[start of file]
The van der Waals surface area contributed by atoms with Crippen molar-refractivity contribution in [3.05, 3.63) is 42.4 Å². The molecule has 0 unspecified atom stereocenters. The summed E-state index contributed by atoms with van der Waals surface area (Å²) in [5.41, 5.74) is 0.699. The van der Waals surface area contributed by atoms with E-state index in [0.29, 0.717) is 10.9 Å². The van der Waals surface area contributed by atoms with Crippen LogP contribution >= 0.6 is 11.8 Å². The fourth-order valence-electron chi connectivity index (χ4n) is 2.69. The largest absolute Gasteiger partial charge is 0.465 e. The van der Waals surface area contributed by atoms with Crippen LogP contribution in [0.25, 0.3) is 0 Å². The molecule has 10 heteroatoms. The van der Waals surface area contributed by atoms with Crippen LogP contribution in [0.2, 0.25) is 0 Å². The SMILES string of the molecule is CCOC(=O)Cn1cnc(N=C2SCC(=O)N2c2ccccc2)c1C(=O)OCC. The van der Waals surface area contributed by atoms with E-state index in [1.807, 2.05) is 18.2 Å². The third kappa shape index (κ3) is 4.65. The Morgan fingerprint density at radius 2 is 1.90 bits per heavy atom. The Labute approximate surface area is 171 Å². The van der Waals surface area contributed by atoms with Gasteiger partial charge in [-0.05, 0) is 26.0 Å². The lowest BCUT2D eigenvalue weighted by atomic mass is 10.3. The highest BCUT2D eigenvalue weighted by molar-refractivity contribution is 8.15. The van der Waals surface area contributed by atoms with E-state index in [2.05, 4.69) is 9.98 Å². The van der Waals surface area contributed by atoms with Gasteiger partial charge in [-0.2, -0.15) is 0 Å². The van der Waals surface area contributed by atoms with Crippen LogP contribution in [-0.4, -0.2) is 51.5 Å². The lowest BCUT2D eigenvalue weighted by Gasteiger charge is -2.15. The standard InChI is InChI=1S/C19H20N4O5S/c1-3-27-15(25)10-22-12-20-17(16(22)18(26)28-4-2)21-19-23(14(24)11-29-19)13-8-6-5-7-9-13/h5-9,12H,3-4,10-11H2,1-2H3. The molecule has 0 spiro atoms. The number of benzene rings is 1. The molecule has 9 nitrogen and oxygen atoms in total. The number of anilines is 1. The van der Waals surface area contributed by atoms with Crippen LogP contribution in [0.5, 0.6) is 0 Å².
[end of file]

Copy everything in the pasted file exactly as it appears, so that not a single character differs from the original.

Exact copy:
The van der Waals surface area contributed by atoms with Crippen molar-refractivity contribution in [3.05, 3.63) is 42.4 Å². The molecule has 0 unspecified atom stereocenters. The summed E-state index contributed by atoms with van der Waals surface area (Å²) in [5.41, 5.74) is 0.699. The van der Waals surface area contributed by atoms with E-state index in [0.29, 0.717) is 10.9 Å². The van der Waals surface area contributed by atoms with Crippen LogP contribution >= 0.6 is 11.8 Å². The fourth-order valence-electron chi connectivity index (χ4n) is 2.69. The largest absolute Gasteiger partial charge is 0.465 e. The van der Waals surface area contributed by atoms with Crippen LogP contribution in [0.25, 0.3) is 0 Å². The molecule has 10 heteroatoms. The van der Waals surface area contributed by atoms with Crippen LogP contribution in [0.2, 0.25) is 0 Å². The SMILES string of the molecule is CCOC(=O)Cn1cnc(N=C2SCC(=O)N2c2ccccc2)c1C(=O)OCC. The van der Waals surface area contributed by atoms with E-state index in [1.807, 2.05) is 18.2 Å². The third kappa shape index (κ3) is 4.65. The Morgan fingerprint density at radius 2 is 1.90 bits per heavy atom. The Labute approximate surface area is 171 Å². The van der Waals surface area contributed by atoms with Gasteiger partial charge in [-0.05, 0) is 26.0 Å². The lowest BCUT2D eigenvalue weighted by atomic mass is 10.3. The highest BCUT2D eigenvalue weighted by molar-refractivity contribution is 8.15. The van der Waals surface area contributed by atoms with E-state index in [2.05, 4.69) is 9.98 Å². The van der Waals surface area contributed by atoms with Gasteiger partial charge in [-0.2, -0.15) is 0 Å². The van der Waals surface area contributed by atoms with Crippen LogP contribution in [-0.4, -0.2) is 51.5 Å². The lowest BCUT2D eigenvalue weighted by Gasteiger charge is -2.15. The standard InChI is InChI=1S/C19H20N4O5S/c1-3-27-15(25)10-22-12-20-17(16(22)18(26)28-4-2)21-19-23(14(24)11-29-19)13-8-6-5-7-9-13/h5-9,12H,3-4,10-11H2,1-2H3. The molecule has 0 spiro atoms. The number of benzene rings is 1. The molecule has 9 nitrogen and oxygen atoms in total. The number of anilines is 1. The van der Waals surface area contributed by atoms with Crippen LogP contribution in [0.5, 0.6) is 0 Å².